July 4, 2005
On June 22, members of Congress received an e-mail from CNOOC Ltd., the
Chinese government's huge oil producer, defending its takeover bid of
Unocal (along with its substantial oil and gas reserves). The letter
was signed by Fu Chengyu, the Beijing-based chairman and CEO of CNOOC.
If the U.S. lawmakers need "further information," they were urged to
contact "our U.S. advisers at the firm of Akin Gump Strauss Hauer &
Feld" in Washington.
That lifted eyebrows on Capitol Hill, where bipartisan opposition
erupted against attempted Chinese acquisition of one of the last
American energy assets. Akin Gump is one of the capital's
legal-lobbying behemoths and needs no quick influx of income. Yet, two
months ago, Akin Gump on its own initiative dropped its representation
of Chevron Corp., CNOOC's competitor in acquiring Unocal.
The unsolicited $18.5 billion CNOOC bid for Unocal tops the $17
billion agreement that Chevron had negotiated with Unocal. That leads
to a widely held conclusion in Washington that Akin Gump switched sides
to work for the highest bidder. The unkind appraisal would be that the
firm is part of the capital's current climate that elevates money above
Akin Gump was a prestigious Dallas law firm with no Washington
presence in 1970 when one of its partners, Robert S. Strauss, was
elected treasurer of the Democratic National Committee (two years prior
to becoming its chairman). About to spend lots of time in Washington,
Strauss figured he should open an Akin Gump office in the capital and
brought one of the firm's lawyers up from Dallas. That grew to hundreds
of lawyers, far more than worked at the home office, in a DuPont Circle
building bearing Strauss's name.
With Strauss and Clinton friend Vernon Jordan its biggest names,
the Washington office at first had a Democratic coloration. But Bill
Paxon (once considered a future Republican speaker of the House) became
Akin Gump's dominant figure after joining the firm in 1999, following
his surprise retirement from Congress at age 44. Strauss last year won
the lobbyist race to hire another big-time Republican, Tommy Thompson,
upon his resignation as HHS secretary. Like most modern lobbying firms,
it does not take sides in politics, ideology or global competition.
The new-style Akin Gump might seem an odd fit to represent an oil
company controlled by the Chinese government, particularly since Paxon
in Congress occasionally voted against U.S.-Chinese trade relations.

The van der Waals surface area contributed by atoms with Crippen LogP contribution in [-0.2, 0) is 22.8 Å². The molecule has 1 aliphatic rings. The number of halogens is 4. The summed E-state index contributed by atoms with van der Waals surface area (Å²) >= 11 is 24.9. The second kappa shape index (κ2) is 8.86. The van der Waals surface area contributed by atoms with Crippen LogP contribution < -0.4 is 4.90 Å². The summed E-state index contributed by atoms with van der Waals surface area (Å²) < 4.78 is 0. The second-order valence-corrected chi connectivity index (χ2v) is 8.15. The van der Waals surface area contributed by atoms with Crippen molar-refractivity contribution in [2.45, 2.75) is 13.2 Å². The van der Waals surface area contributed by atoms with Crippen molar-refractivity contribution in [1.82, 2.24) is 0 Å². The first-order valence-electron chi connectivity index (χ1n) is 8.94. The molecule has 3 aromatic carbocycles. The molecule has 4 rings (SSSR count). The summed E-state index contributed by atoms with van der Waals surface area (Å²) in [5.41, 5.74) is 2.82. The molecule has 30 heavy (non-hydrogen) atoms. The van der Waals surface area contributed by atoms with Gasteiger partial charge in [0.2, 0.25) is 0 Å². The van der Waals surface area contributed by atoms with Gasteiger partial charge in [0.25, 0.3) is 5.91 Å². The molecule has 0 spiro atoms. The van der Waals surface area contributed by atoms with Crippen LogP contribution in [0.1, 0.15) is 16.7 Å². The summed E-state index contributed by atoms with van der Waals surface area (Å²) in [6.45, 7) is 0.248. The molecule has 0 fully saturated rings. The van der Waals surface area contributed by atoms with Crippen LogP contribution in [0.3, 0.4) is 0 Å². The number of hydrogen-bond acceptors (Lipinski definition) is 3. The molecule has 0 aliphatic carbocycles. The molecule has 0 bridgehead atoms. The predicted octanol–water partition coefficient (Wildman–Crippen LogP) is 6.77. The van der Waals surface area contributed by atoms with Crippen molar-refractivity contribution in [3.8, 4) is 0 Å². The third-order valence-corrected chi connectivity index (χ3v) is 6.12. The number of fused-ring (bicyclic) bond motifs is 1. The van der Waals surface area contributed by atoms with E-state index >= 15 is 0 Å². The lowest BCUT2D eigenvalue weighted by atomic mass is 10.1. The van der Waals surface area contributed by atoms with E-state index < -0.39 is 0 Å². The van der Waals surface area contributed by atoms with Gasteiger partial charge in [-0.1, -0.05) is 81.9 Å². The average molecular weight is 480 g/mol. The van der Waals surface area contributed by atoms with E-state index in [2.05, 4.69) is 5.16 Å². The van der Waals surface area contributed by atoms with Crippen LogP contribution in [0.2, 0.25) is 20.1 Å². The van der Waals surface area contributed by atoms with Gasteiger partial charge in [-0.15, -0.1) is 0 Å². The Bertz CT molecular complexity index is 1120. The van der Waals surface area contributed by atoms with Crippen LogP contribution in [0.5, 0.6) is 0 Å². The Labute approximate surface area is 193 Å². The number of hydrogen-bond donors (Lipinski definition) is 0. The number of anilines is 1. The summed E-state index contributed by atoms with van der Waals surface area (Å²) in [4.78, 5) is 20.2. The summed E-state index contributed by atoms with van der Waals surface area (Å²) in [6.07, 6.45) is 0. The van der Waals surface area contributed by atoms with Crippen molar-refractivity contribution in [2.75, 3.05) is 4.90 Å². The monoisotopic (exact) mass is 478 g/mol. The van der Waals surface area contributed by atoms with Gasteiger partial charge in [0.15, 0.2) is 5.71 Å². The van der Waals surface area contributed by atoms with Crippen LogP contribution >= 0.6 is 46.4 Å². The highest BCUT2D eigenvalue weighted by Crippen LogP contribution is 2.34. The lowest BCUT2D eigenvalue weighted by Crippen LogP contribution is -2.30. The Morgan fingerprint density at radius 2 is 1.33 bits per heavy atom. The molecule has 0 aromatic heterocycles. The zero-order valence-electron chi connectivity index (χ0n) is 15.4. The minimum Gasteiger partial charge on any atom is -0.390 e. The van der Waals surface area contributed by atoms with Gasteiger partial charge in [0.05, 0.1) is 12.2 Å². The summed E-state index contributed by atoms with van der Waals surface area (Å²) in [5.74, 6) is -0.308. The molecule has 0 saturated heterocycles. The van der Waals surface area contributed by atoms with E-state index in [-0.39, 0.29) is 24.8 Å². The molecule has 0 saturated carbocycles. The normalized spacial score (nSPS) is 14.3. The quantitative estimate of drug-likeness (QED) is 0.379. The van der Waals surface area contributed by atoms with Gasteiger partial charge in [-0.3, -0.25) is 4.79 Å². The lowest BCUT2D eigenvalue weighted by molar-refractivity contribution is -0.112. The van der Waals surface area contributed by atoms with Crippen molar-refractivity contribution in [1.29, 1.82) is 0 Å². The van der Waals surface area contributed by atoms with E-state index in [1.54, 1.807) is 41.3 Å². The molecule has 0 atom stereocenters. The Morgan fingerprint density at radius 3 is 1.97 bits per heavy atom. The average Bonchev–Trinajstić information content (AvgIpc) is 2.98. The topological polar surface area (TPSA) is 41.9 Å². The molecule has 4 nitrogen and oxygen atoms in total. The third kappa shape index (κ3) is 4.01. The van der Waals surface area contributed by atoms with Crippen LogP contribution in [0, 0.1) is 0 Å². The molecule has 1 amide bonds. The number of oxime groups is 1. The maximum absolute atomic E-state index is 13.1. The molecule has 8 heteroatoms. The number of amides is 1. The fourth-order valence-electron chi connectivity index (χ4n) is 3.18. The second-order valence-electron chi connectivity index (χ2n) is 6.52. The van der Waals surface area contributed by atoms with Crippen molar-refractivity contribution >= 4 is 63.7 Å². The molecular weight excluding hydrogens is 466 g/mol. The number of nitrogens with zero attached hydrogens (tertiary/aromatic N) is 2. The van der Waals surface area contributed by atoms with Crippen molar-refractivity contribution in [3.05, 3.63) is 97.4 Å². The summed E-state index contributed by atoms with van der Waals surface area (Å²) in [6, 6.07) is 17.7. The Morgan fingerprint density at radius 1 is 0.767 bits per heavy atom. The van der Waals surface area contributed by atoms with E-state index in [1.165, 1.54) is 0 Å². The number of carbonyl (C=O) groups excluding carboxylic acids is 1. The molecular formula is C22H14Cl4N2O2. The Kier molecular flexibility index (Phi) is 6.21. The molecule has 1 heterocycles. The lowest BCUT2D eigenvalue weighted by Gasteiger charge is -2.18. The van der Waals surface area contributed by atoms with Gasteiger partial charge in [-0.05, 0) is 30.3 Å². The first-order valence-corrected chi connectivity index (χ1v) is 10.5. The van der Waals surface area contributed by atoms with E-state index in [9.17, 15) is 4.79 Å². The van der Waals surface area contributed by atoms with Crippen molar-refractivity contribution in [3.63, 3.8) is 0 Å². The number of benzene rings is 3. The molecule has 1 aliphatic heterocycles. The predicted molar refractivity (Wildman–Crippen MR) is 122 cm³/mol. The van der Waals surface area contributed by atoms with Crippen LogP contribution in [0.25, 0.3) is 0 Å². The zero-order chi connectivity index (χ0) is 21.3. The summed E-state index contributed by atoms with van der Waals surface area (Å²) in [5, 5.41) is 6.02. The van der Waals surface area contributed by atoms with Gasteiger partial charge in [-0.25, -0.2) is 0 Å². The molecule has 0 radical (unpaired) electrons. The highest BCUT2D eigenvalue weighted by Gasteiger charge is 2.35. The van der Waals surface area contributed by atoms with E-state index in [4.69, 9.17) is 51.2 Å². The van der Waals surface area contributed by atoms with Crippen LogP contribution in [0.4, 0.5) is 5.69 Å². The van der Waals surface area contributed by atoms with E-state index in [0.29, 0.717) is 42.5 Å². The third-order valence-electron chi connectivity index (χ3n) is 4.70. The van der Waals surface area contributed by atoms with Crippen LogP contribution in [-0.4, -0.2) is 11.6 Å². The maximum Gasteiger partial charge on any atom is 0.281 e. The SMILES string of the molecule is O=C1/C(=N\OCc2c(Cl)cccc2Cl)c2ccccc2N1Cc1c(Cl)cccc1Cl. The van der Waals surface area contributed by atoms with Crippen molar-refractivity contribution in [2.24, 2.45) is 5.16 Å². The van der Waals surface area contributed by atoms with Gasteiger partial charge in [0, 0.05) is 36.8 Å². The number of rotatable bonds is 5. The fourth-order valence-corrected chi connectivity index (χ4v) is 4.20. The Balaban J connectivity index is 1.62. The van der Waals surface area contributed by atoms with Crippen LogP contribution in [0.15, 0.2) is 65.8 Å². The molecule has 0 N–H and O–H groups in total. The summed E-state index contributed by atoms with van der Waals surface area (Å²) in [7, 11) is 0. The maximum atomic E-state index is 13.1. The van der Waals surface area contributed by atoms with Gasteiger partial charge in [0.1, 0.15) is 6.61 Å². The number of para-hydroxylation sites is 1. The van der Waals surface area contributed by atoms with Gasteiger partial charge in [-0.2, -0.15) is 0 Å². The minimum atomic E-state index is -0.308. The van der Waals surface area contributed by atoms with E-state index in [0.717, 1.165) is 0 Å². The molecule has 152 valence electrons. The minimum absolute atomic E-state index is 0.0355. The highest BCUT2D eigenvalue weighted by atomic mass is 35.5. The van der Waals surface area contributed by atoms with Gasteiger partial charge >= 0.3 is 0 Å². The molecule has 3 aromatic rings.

Sources at Akin Gump informed me that the firm, which often has turned
down clients offering a lucrative payoff, debated the Chinese bid long
and hard before accepting it.
Trying to probe the internal decisions of these massive lobbying
firms is tougher than delving into the Mafia or the old Kremlin. Nobody
talks on the record, and what is said on background is carefully
parsed. At Akin Gump, I was referred to the firm's "ethics officer,"
who asked me not to use his name. He said the firm had decided in April
not to renew an arrangement with Chevron that included work on
"legislation" (though not as a registered lobbyist).
Trying to ascertain how Chevron felt about getting dumped by Akin
Gump, I telephoned the head of the California-based oil company's
Washington office: Lisa Barry, a veteran government and corporate
official. Informed that she never talks to reporters, several hours
later I was contacted by a Chevron public relations officer. He told me
Chevron had no hard feelings about being dumped by Akin Gump in favor
That would be inexplicable had not the Akin Gump ethics officer
informed me that his firm still represented Chevron in litigation he
would not identify. In the Washington world of big-time lawyers and
lobbyists, there are no permanent alliances or enmities.
China's oil bid raises serious policy questions that are being
debated at high levels of the Bush administration. But CNOOC treats its
efforts as another special interest campaign in Washington. It has
hired Public Strategies, the firm of Mark McKinnon, the former
Democratic advertising whiz who worked for George W. Bush's
presidential campaigns and has committed to Sen. John McCain in 2008.
Money talks in Washington, and it does not matter much who does the